Justice runs throughout Scripture

One of the main themes that run through scripture is justice for the poor and oppressed.

Let me clarify that statement so you can understand the full impact. I’m currently reading “the Lost Art of Scripture” by Karen Armstrong. It’s a great and fascinating book – taking me back to my seminary days. She is a proficient author on theological topics having written over 20 books.

In this book she argues that all scripture – regardless of religion, culture, or time – have similar major themes that run through them. Some of those themes are about the human yearning for transformation, seeking the divine, and that the divine cares about the plight of the poor and oppressed and yearns for justice for them from those in authority.

It doesn’t matter if we are talking about the Hebrew Scriptures, the New Testament, the teachings of Buddha or Confucius, the Vedas in India, ancient Chinese religious beliefs, or Islam, or any other religion from the ancient world. The message was always the same – justice for the poor. That’s because most of the world operated on an agrarian system that was oppressive to the vast majority of people. And the divine expected those in charge to care for those under their rule.

This wasn’t a one off set of beliefs – it was every culture in every time.

The prophets in the Hebrew Scriptures have a heavy focus on justice for the poor and oppressed as well as a specific focus on welcome to the stranger and foreigner. Many of Jesus parables and teachings continue with these traditions.

Yet somehow the Western Church, especially certain parts of Christianity have ignored these themes. They have turned faith into a private practice and piety that closer resembles ideological beliefs than any scripture tradition throughout history. Often discussion of justice in the church is shouted down by people in the church because it’s just “too political,” meaning it doesn’t match with their ideological belief system and so they don’t want to talk about it.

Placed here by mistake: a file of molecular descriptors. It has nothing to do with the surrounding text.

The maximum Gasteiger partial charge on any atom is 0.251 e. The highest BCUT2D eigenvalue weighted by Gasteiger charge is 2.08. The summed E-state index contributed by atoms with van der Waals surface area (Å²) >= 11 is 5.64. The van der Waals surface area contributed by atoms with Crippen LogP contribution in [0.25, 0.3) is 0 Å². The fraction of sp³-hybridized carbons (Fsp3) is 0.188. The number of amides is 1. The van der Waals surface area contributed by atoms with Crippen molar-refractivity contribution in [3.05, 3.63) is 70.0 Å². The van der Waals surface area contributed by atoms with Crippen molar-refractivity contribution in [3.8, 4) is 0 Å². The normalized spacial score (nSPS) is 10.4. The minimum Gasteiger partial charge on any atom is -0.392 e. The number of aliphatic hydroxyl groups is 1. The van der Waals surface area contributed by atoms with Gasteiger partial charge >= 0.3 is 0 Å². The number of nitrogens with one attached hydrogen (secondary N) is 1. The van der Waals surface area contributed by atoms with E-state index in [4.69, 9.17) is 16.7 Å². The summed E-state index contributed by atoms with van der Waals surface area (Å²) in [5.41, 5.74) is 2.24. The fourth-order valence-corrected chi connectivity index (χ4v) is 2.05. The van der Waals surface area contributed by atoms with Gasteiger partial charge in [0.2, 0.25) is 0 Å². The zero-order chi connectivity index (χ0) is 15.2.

We want to claim the name of Jesus, but we don’t want to talk about the things that Jesus cares about.

Maybe we don’t want to look in the mirror and see how we contribute to the status quo of injustice to the poor and oppressed through out politics and policies that we believe we somehow personally benefit from. Maybe we don’t want to examine that we’re not the Israelites or first believers in the story, but rather are often the Babylonians or the Romans. Maybe we think this doesn’t really apply to us.

When we ignore justice for the poor and oppressed, we shift our attention to our favorite thing to worship – ourselves. We become far more concerned not with how God comes to the aid of the poor and oppressed and desires justice for them and how God calls on us to participate in that, but rather how God comes to our personal aid to do what we want. 

But it doesn’t have to be that way. Justice doesn’t have to difficult and feel like we are rowing against the stream. It starts with having empathy for others – another theme that runs throughout all scriptures. Yes, you are supposed to care about other people.

Anderson writes about left and right brain in relation to religion. The summary is that we’ve focused far much on the left side of the brain – the part of the brain that is concerned with fact, right/wrong, analytical thinking, and the side that is very competitive and far more selfish. The right brain is less self-centered, can take on wide-ranging vision to hold different views of reality simultaneously and doesn’t focus on certainties. It is focused on empathy and concern for the other along with a deep sense of justice. (Pg. 5-6).

We could use more right brain living in our world and society. When we are unbalanced in how we use our brains, like we are now, the negative effects have a real impact on society as a whole. Large segments of Christianity have fallen into this – far too concerned with who is right and who is wrong, rather than having empathy for others. Without empathy, justice can’t exist. Because there is no concern for the other.

This is our challenge. It’s well past time to rebalance faith. If our churches won’t, then they won’t survive, nor should they. But it starts with each one of us. We can train our brains, we can determine what we focus on. And we can live this way. Being concerned with right and wrong is a never ending battle which leaves you frustrated and exhausted and angry. That’s not faith. You can get that from any dictatorship.

There’s a reason why all scriptures throughout time and place have an emphasis on justice, encountering the divine, and transformation. Because we all need these things. Focusing on right and wrong doesn’t ever produce justice, blinds us from encountering the divine, and prevents us from being transformed.

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